“Belzhar lets you be with the person you’ve lost, or in Casey’s case with the thing she’s lost, but it keeps you where you were before the loss. So if you desperately want what you once had, you can write in your red leather journal and go to Belzhar to find it. ”
What is this book about?
Jam is a teenage girl with a big emotional issue. Her boyfriend, the English exchange student Reeve, died after a blissful 41 days they got to spend together. Unable to cope with the loss, Jam is sent to The Wooden Barn, a school for emotionally fragile children dealing with trauma. At this school filled with sad mopey kids, Jam is picked for a very prestigious class called Special Topics in English with four others. Here they are forced to read The Bell Jar by Sylvia Plath, discuss it and write in a journal. And it is this last thing that changes all of their lives.
Why is it boring?
For a book filled with emotionally fraught children, there was remarkable little drama. The teens have some breakdowns, but nothing major and even the magical world of Belzhar gets accepted in one single page by everyone involved. The story telling falls a bit flat because of the lack of emotional highs and lows in a place that should be filled with anxious, traumatized hormone bombs.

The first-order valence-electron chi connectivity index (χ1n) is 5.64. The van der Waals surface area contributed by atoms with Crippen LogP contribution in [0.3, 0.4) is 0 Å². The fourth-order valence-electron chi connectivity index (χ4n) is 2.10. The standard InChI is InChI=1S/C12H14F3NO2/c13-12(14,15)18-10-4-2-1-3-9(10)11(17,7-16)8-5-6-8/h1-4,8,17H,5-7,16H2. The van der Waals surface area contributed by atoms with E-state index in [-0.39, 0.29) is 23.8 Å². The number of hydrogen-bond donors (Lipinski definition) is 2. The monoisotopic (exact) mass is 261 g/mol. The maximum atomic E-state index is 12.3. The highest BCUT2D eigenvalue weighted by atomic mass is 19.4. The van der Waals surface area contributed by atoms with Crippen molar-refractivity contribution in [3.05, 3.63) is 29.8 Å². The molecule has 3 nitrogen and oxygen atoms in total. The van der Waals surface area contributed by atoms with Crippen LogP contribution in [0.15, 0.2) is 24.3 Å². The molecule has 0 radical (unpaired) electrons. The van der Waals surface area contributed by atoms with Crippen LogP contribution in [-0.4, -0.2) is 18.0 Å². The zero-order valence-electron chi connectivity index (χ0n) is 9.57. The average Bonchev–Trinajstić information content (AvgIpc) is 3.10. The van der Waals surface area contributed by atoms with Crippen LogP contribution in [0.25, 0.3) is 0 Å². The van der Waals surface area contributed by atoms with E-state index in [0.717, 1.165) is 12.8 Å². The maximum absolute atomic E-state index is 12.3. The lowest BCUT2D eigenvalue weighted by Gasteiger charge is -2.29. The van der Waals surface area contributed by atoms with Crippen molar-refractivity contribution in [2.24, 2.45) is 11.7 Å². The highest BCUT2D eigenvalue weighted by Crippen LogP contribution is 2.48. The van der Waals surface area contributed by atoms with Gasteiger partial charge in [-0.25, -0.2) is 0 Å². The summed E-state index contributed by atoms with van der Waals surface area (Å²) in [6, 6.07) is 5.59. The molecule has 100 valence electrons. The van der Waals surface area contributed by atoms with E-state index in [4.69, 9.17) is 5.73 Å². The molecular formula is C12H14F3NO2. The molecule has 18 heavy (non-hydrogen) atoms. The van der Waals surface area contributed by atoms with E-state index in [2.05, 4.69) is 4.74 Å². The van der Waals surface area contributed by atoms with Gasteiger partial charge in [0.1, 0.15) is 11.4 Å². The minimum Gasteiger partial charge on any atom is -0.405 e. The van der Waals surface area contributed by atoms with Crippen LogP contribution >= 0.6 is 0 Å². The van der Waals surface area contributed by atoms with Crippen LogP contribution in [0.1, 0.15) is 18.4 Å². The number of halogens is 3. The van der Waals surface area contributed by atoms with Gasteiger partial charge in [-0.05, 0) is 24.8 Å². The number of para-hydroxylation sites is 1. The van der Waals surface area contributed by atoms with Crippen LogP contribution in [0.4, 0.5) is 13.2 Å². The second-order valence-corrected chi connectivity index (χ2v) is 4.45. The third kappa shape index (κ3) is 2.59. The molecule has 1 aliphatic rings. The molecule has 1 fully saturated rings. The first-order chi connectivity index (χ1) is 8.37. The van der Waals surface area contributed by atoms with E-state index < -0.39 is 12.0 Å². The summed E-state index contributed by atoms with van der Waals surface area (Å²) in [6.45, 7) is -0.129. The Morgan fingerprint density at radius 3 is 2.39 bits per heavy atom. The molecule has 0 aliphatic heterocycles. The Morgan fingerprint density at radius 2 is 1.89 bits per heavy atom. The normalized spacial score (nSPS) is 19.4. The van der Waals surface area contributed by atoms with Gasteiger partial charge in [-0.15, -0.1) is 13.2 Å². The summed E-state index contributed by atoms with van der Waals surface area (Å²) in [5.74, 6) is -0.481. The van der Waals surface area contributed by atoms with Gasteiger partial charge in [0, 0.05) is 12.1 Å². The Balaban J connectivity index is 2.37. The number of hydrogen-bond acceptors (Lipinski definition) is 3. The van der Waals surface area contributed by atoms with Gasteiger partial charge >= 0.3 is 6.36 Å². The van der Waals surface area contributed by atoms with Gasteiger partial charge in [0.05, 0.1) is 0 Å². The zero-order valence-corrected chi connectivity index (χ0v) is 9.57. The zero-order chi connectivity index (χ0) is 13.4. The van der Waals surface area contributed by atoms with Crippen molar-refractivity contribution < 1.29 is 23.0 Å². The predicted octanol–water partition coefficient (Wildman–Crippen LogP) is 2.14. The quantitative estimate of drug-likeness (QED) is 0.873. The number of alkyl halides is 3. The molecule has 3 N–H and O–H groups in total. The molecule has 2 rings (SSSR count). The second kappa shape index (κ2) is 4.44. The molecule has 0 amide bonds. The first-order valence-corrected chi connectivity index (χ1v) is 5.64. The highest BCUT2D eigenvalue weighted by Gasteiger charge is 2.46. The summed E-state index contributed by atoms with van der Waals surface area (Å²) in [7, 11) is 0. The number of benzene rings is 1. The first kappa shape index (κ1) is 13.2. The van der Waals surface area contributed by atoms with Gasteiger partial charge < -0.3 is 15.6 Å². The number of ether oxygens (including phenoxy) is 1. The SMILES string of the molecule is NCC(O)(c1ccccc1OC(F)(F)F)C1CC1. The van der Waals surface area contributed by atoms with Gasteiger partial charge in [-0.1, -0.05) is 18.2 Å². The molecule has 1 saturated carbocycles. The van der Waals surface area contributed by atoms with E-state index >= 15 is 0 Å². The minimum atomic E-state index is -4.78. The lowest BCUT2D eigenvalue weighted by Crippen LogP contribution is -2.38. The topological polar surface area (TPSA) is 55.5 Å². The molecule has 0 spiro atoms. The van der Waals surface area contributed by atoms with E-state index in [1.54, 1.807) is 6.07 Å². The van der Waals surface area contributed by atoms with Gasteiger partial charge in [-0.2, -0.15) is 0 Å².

Who would you recommend it to?
This book might be good for girls dealing with heartbreak. The ones that will faint on demand and exclaim loudly how their heart is irreparably broken and write really bad poetry about it.
Why should I read it if it’s boring?!
This book was up for our second YA book club and to be honest, I’m glad it didn’t get picked. There probably had been enough to discuss about the train wreck of a plot twist, but it would have been hard to disguise my epic disappointment. The Interestings by Wolitzer was a book filled with amazing, thoughtful kids who grow up into somewhat neurotic adults, so I know Wolitzer is capable of writing about kids and be in tune with a teenager’s thoughts and feelings. But with Belzhar it feels like she is writing specifically for a younger audience, deemed less intelligent and unable to comprehend complicated characters. Whenever Jam feels a certain way, or being in Belzhar has certain implications to the story, Wolitzer really hammers on about it so that there is no way in hell you will miss this very ‘deep’ emotional layer to the story. There is no room for your own interpretation and no room for ambiguity whatsoever. The story keeps the circumstances of Reeve’s death purposely vague until the end, making it into a big reveal near the end of the book. And the reveal itself… I still cringe when I think about it. It completely ruins the already on thin ice character of Jam, turning her into a petty lovesick girl with serious mental problems. I have no idea why Wolitzer chose to put a twist in this book, but for me that completely ruined a somewhat decent read. Maybe I had too high expectations for this novel, but I am deeply, deeply disappointed.